Charlotte Street Partners



Brave enough to see the light

Written by Javier Maquieira, senior associate 
Edited by David Gaffney, partner
21 January 2021

Good morning,

Joseph R Biden Jr was sworn in yesterday as the 46th president of the United States in an inauguration day of many firsts: masked-up attendees; an outgoing president refusing to attend his successor’s swearing-in for the first time since 1974; and Kamala Harris becoming the first black, Asian-American woman to hold the vice presidency.
It all made for a rather extraordinary event, made even more exceptional by the rigorous security measures. Shortly after taking the oath, Biden used his maiden speech as president to hail the resilience of US democracy and mark the day as “our historic moment of crisis and challenge” for which “unity is the path forward”.
His address also stressed the importance of honouring the victims of the coronavirus pandemic “by becoming the people and the nation we know we can and should be”. In this regard, the new commander-in-chief has already put plans in place to carry out 100 million vaccinations in his first 100 days in office, bring about a mask and distancing mandate for federal employees, and set up a new White House office to deal with the virus.
The move signals a stark shift from the previous administration’s policies, the most controversial of which the 78-year-old president was in a hurry to reverse and revoke on his first day in the Oval Office, such as the withdrawal of the US from the Paris climate accord and the travel ban on visitors from mainly Muslin nations. Other policy areas covered in the raft of executive orders and actions signed yesterday include race and gender equality, financial relief, human rights, regulation, and ethics.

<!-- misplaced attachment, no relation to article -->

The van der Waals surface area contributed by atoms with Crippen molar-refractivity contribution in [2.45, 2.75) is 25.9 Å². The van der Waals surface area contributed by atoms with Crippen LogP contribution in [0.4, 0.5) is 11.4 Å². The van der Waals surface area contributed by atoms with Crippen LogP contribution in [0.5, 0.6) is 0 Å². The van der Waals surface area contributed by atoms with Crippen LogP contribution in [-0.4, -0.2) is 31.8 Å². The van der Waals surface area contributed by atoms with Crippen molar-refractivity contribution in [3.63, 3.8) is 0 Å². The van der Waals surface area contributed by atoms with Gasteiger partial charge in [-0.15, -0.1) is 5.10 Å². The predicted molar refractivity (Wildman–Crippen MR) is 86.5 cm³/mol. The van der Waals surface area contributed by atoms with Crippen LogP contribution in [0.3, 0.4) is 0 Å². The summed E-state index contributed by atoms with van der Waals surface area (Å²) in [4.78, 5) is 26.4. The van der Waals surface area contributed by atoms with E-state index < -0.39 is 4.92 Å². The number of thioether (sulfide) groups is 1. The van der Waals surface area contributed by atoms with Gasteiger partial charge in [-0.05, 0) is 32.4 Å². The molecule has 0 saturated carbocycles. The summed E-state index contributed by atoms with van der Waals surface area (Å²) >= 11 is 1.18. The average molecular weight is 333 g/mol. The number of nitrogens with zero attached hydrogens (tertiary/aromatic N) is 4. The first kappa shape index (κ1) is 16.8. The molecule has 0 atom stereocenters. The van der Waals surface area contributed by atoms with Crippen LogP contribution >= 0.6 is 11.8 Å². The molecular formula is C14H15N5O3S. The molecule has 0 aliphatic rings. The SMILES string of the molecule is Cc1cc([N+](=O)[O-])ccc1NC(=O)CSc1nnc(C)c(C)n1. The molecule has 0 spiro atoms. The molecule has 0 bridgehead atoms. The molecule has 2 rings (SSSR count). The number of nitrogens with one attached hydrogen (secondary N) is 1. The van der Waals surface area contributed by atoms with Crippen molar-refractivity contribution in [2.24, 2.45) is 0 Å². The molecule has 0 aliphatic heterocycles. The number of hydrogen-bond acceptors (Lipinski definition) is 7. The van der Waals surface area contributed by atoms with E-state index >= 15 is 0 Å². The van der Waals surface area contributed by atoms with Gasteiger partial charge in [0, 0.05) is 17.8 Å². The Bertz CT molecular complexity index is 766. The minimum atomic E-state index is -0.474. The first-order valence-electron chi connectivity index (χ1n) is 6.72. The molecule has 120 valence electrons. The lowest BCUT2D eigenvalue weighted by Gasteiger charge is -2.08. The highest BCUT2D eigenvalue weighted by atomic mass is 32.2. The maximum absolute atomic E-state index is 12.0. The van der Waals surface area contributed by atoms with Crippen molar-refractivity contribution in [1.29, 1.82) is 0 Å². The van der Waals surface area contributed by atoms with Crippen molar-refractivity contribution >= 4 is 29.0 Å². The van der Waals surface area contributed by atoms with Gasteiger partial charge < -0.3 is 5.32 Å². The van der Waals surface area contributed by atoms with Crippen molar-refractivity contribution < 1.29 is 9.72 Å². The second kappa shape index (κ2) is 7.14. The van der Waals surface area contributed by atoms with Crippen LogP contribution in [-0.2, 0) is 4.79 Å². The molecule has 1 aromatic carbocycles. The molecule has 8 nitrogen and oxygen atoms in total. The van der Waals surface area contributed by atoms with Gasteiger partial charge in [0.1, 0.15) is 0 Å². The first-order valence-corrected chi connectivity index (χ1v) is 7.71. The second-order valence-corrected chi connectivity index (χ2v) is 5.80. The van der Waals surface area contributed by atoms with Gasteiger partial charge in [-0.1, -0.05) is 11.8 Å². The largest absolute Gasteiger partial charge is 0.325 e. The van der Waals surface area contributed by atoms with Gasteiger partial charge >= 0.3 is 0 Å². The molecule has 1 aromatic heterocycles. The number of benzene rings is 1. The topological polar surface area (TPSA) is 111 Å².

Vice President Harris was equally busy after inauguration as she swore in three new Democratic senators to office, which leaves the upper chamber of the US Congress evenly split between the two main parties. Although this 50-50 composition might temper some of Biden’s legislative ambitions, it effectively bestows tie-breaker powers upon Harris in the Senate, making her one of the most powerful vice presidents ever.
Establishing a dialogue of unity in a country so bitterly divided will be the most daunting challenge facing the Biden administration. For now, however, it’s a new day in America; and one that has prompted an almost audible collective sigh of relief from liberal democracies around the world.
In the words of 22-year-old poet Amanda Gorman, who enthralled everyone with her reading during Biden’s inauguration, “there is always light, if only we’re brave enough to see it, if only we’re brave enough to be it.”